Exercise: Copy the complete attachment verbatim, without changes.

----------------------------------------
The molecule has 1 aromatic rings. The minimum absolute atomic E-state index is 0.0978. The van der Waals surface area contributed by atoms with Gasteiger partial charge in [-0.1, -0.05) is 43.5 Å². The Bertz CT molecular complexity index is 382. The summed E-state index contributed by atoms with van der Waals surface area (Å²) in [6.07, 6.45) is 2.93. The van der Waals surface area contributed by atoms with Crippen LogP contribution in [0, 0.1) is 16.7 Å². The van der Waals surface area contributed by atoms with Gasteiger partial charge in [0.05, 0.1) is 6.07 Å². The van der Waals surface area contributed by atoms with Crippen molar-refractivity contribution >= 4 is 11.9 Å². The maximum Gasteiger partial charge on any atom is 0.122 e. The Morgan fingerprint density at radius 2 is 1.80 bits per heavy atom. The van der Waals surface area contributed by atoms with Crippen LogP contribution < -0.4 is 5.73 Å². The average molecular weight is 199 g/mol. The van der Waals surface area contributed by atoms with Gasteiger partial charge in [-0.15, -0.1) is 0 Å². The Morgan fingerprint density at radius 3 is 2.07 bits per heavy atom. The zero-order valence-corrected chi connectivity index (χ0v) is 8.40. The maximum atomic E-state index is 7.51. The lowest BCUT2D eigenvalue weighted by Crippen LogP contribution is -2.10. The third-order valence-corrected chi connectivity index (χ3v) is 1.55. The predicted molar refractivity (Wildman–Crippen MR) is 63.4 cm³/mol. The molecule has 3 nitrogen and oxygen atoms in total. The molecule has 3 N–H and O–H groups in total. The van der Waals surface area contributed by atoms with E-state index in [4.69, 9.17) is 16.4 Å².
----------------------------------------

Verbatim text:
The molecule has 1 aromatic rings. The minimum absolute atomic E-state index is 0.0978. The van der Waals surface area contributed by atoms with Gasteiger partial charge in [-0.1, -0.05) is 43.5 Å². The Bertz CT molecular complexity index is 382. The summed E-state index contributed by atoms with van der Waals surface area (Å²) in [6.07, 6.45) is 2.93. The van der Waals surface area contributed by atoms with Crippen LogP contribution in [0, 0.1) is 16.7 Å². The van der Waals surface area contributed by atoms with Gasteiger partial charge in [0.05, 0.1) is 6.07 Å². The van der Waals surface area contributed by atoms with Crippen molar-refractivity contribution >= 4 is 11.9 Å². The maximum Gasteiger partial charge on any atom is 0.122 e. The Morgan fingerprint density at radius 2 is 1.80 bits per heavy atom. The van der Waals surface area contributed by atoms with Crippen LogP contribution < -0.4 is 5.73 Å². The average molecular weight is 199 g/mol. The van der Waals surface area contributed by atoms with Gasteiger partial charge in [-0.15, -0.1) is 0 Å². The Morgan fingerprint density at radius 3 is 2.07 bits per heavy atom. The zero-order valence-corrected chi connectivity index (χ0v) is 8.40. The maximum atomic E-state index is 7.51. The lowest BCUT2D eigenvalue weighted by Crippen LogP contribution is -2.10. The third-order valence-corrected chi connectivity index (χ3v) is 1.55. The predicted molar refractivity (Wildman–Crippen MR) is 63.4 cm³/mol. The molecule has 3 nitrogen and oxygen atoms in total. The molecule has 3 N–H and O–H groups in total. The van der Waals surface area contributed by atoms with E-state index in [4.69, 9.17) is 16.4 Å².